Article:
Few authors understood the power of the imagination as much as Theodor Seuss Geisel. Better known by his pen name, Dr. Seuss, the celebrated writer and illustrator published 46 children’s books during his five-decade career. Audiences across the world adored his clever wordplay, fantastical characters and unique artwork.
For many children, the works of Dr. Seuss provided an important first step into reading. That’s why the National Education Association holds its annual Read Across America Day on March 2, the birthday of Dr. Seuss and World Book Day. Every year, thousands of schools and libraries bring children and educators together to participate in this reading motivation program.
Dr. Seuss was well aware of the positive impact that the print medium can have on the minds of young readers. His classics like “The Cat in the Hat,” “Horton Hears a Who!” and “Green Eggs and Ham” are all rife with humor and witty rhymes. Woven within those imaginative stories, however, are also some timeless words of wisdom.
For example, his book “The Lorax” deals with the dangers of pollution and deforestation. The importance of making the world a better place is encapsulated in just a few words from the title character:
“UNLESS someone like you cares a whole awful lot, nothing is going to get better. It’s not.”
In “How the Grinch Stole Christmas!,” Dr. Seuss created one of the all-time great holiday characters. However, the story also includes some social commentary. After the Grinch reforms his bitter ways, he makes an important realization about holiday consumerism:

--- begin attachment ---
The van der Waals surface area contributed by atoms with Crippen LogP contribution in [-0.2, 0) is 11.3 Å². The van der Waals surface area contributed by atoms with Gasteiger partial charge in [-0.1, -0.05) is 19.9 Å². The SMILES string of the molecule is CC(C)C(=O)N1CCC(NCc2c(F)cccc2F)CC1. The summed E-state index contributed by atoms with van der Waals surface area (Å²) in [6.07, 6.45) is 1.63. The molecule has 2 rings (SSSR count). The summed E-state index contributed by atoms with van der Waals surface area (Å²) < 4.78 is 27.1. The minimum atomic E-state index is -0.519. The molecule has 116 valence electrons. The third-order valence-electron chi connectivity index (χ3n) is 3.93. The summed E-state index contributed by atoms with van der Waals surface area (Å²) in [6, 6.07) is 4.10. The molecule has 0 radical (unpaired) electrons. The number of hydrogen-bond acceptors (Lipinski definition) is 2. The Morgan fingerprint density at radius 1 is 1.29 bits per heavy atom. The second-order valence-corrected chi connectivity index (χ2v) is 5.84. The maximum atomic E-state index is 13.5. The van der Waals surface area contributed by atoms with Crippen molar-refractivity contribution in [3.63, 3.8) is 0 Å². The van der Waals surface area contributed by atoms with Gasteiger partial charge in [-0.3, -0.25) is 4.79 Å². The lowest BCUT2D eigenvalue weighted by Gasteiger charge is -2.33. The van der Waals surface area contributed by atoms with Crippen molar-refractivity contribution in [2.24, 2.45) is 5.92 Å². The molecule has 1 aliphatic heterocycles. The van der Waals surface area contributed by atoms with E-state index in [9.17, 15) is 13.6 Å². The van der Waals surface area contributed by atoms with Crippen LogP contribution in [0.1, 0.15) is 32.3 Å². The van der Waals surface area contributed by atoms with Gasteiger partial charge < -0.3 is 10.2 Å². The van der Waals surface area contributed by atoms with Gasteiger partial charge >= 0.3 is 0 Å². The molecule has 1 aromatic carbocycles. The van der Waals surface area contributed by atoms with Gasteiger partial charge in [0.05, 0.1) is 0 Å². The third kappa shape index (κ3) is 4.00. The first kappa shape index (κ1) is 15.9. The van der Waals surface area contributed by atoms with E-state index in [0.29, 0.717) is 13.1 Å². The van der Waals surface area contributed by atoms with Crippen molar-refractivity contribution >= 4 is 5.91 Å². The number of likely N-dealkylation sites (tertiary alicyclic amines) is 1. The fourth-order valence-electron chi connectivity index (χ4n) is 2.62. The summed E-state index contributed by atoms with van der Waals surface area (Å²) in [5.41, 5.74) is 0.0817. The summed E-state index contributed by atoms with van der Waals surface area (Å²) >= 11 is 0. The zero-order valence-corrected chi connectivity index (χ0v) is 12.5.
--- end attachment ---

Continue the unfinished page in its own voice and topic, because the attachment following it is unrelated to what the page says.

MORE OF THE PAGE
“What if Christmas, he thought, doesn’t come from a store. What if Christmas…perhaps…means a little bit more!”
Many of Dr. Seuss’s life lessons were much more subtle. While the classic “One Fish Two Fish Red Fish Blue Fish” may be a simple rhyming book for beginning readers, the story encourages children to appreciate diversity and keep an open mind. Kids and adults should remember this line:
“From there to here, from here to there, funny things are everywhere.”
Dr. Seuss also dealt directly with the importance of reading and learning. This quote from “I Can Read With My Eyes Shut!” seems ready-made for a bookmark:
“The more that you read, the more things you will know. The more that you learn, the more places you’ll go.”
Motivation remained a major theme in Dr. Seuss’ books throughout his entire professional life. In “Oh, The Places You’ll Go!,” his last book published while he was alive, the reader is encouraged to think positively:
“And will you succeed? Yes! You will, indeed! (98 and 3/4 percent guaranteed.)”
By focusing on themes that apply to children everywhere, Dr. Seuss books continue to inspire new readers. It’s no wonder that he was honored with a special Pulitzer Prize in 1984 for his contribution to the education of children and their parents. As part of Read Across America Day on March 2, volunteers will be reading, discussing books and passing out bookmarks in honor of the great Dr. Seuss.
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